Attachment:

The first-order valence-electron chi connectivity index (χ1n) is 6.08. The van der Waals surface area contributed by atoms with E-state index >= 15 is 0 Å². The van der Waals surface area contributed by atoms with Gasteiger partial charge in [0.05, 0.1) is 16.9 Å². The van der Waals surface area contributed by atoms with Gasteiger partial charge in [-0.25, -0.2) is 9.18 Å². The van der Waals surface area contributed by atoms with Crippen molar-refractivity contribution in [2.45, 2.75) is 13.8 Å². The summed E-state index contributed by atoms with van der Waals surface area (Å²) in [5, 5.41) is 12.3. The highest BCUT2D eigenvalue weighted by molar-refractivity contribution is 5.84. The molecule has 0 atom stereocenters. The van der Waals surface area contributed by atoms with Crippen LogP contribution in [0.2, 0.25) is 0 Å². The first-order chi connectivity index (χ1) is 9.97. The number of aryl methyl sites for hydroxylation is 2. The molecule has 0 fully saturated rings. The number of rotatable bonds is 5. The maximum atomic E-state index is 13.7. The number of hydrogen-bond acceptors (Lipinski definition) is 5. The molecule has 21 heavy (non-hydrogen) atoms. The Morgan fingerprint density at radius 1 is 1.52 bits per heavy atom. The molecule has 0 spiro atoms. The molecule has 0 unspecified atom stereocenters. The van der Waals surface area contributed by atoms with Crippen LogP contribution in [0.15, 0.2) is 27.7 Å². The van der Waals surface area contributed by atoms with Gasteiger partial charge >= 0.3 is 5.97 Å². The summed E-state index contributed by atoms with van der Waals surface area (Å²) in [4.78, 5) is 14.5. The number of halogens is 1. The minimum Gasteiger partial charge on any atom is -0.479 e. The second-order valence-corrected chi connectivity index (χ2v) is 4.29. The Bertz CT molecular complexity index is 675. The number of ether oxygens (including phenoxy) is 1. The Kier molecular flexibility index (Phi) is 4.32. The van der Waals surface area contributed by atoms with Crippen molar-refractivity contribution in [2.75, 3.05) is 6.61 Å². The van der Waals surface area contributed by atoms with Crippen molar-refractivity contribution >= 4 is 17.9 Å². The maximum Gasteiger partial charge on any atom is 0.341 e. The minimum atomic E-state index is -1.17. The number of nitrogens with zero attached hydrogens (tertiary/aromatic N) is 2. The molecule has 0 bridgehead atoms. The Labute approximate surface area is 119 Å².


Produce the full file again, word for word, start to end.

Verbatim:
The first-order valence-electron chi connectivity index (χ1n) is 6.08. The van der Waals surface area contributed by atoms with E-state index >= 15 is 0 Å². The van der Waals surface area contributed by atoms with Gasteiger partial charge in [0.05, 0.1) is 16.9 Å². The van der Waals surface area contributed by atoms with Gasteiger partial charge in [-0.25, -0.2) is 9.18 Å². The van der Waals surface area contributed by atoms with Crippen molar-refractivity contribution in [2.45, 2.75) is 13.8 Å². The summed E-state index contributed by atoms with van der Waals surface area (Å²) in [5, 5.41) is 12.3. The highest BCUT2D eigenvalue weighted by molar-refractivity contribution is 5.84. The molecule has 0 atom stereocenters. The van der Waals surface area contributed by atoms with Crippen LogP contribution in [0.2, 0.25) is 0 Å². The first-order chi connectivity index (χ1) is 9.97. The number of aryl methyl sites for hydroxylation is 2. The molecule has 0 fully saturated rings. The number of rotatable bonds is 5. The maximum atomic E-state index is 13.7. The number of hydrogen-bond acceptors (Lipinski definition) is 5. The molecule has 21 heavy (non-hydrogen) atoms. The Morgan fingerprint density at radius 1 is 1.52 bits per heavy atom. The molecule has 0 spiro atoms. The molecule has 0 unspecified atom stereocenters. The van der Waals surface area contributed by atoms with Crippen LogP contribution in [0.15, 0.2) is 27.7 Å². The van der Waals surface area contributed by atoms with Gasteiger partial charge >= 0.3 is 5.97 Å². The summed E-state index contributed by atoms with van der Waals surface area (Å²) in [4.78, 5) is 14.5. The number of halogens is 1. The minimum Gasteiger partial charge on any atom is -0.479 e. The second-order valence-corrected chi connectivity index (χ2v) is 4.29. The Bertz CT molecular complexity index is 675. The number of ether oxygens (including phenoxy) is 1. The Kier molecular flexibility index (Phi) is 4.32. The van der Waals surface area contributed by atoms with Crippen molar-refractivity contribution in [2.75, 3.05) is 6.61 Å². The van der Waals surface area contributed by atoms with Crippen molar-refractivity contribution >= 4 is 17.9 Å². The maximum Gasteiger partial charge on any atom is 0.341 e. The minimum atomic E-state index is -1.17. The number of nitrogens with zero attached hydrogens (tertiary/aromatic N) is 2. The molecule has 0 bridgehead atoms. The Labute approximate surface area is 119 Å².